“The other side of this is the alternatives are highly exclusionary — or could be highly exclusionary to smaller businesses. If you look at India for example, who have been trying to get an adequacy agreement with the EU for about ten years, what you’ve actually found now is a gap between those large multinationals, who can put in place binding corporate rules, standard contractual clauses, have the kind of capital to be able to do that — and it gives them an access to the European market which frankly most smaller businesses don’t have from India.

“We obviously wouldn’t want to see that in a UK tech sector which is an awful lot of startups, scale-ups, and is a key part of the ecosystem which makes the UK a tech hub within Europe.”

Denham made a similar point. “Binding corporate rules… might work for multinational companies [as an alternative data transfer mechanism] that have the ability to invest in that process,” she noted. “Codes of conduct and certification are other transfer mechanisms that could be used but there are very few codes of practice and certification mechanisms in place at this time. So, although that could be a future transfer mechanism… we don’t have codes and certifications that have been approved by authorities at this time.”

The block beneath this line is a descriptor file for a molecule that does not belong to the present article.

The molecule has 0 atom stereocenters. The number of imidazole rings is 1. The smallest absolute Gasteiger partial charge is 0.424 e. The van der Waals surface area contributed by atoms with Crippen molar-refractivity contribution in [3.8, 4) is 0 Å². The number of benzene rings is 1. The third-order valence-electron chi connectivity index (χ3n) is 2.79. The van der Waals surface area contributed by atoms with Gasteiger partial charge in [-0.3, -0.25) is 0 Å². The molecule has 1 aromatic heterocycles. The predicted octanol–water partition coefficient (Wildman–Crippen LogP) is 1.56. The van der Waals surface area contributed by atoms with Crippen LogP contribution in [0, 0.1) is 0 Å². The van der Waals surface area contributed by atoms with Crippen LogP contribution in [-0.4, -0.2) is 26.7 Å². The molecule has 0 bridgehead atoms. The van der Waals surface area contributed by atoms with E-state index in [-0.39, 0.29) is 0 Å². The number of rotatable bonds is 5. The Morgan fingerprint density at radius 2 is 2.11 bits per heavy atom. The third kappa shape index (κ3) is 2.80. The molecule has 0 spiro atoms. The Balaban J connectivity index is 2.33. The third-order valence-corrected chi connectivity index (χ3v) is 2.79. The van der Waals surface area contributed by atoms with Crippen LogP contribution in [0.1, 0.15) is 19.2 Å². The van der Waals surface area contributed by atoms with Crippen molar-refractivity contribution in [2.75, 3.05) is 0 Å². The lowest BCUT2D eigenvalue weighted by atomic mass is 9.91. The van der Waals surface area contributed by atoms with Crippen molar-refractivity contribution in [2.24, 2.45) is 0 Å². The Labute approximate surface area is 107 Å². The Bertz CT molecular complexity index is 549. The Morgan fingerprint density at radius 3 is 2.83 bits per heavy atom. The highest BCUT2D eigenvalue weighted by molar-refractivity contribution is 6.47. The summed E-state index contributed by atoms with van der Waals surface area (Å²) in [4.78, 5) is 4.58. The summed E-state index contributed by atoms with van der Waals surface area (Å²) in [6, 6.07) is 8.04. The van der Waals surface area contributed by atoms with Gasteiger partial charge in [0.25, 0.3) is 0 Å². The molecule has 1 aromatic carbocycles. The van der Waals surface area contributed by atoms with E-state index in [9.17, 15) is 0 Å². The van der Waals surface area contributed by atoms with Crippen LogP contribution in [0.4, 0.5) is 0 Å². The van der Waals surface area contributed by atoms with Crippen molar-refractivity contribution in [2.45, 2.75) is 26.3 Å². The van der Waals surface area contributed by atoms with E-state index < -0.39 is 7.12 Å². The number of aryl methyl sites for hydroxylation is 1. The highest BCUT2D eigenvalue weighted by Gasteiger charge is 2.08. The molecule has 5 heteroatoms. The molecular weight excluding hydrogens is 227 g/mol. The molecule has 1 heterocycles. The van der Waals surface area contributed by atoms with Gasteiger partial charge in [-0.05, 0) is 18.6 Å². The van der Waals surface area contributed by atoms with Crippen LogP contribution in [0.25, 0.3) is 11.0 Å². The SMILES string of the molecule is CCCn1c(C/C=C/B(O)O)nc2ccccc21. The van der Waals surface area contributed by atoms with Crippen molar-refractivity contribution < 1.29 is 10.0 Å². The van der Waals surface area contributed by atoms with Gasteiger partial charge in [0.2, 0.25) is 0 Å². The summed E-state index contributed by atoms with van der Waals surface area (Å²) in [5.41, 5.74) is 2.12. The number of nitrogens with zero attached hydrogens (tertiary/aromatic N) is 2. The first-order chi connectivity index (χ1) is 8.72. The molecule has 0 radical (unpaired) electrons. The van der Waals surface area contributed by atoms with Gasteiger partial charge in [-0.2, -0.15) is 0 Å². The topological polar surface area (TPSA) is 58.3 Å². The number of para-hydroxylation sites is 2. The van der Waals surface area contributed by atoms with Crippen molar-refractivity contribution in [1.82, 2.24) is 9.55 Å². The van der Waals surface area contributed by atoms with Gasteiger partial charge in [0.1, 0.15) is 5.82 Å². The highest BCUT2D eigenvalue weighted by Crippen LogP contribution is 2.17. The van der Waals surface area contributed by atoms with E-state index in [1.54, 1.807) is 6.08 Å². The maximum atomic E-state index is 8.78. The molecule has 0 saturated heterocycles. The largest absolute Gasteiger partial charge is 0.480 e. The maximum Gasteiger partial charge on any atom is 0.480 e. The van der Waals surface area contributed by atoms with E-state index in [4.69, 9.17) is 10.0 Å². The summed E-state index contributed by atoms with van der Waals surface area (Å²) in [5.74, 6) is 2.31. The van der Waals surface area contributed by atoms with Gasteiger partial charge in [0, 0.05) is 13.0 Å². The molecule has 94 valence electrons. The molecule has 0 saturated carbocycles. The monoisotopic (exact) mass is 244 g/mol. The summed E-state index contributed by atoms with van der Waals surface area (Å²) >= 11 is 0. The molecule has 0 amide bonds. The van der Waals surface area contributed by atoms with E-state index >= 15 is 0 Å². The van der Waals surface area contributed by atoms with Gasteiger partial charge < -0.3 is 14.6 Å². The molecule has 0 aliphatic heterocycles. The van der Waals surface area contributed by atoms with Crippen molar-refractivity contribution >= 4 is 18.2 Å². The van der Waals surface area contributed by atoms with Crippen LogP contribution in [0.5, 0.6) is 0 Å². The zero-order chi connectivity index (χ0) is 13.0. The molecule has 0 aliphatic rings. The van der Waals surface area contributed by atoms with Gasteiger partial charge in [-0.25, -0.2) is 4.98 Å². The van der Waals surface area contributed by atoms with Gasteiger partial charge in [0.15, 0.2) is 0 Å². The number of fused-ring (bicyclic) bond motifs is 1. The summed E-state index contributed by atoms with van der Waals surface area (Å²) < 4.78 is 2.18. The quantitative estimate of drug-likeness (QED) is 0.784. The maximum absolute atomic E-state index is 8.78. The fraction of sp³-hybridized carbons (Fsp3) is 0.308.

“I think it would be easier for multinational companies and large companies, rather than small businesses and certainly microbusinesses, that make up the lion’s share of business in the UK, especially in tech,” she added of the fall-back scenarios.

Giving another example of the scale of the potential bureaucracy nightmare, Stephen Hurley, head of Brexit planning and policy for UK ISP British Telecom, told the committee it has more than 18,000 suppliers. “If we were to put in place Standard Contractual Clauses it would be a subset of those suppliers but we’d have to identify where the flows of data would be coming from — in particular from the EU to the UK — and put in place those contractual clauses,” he said.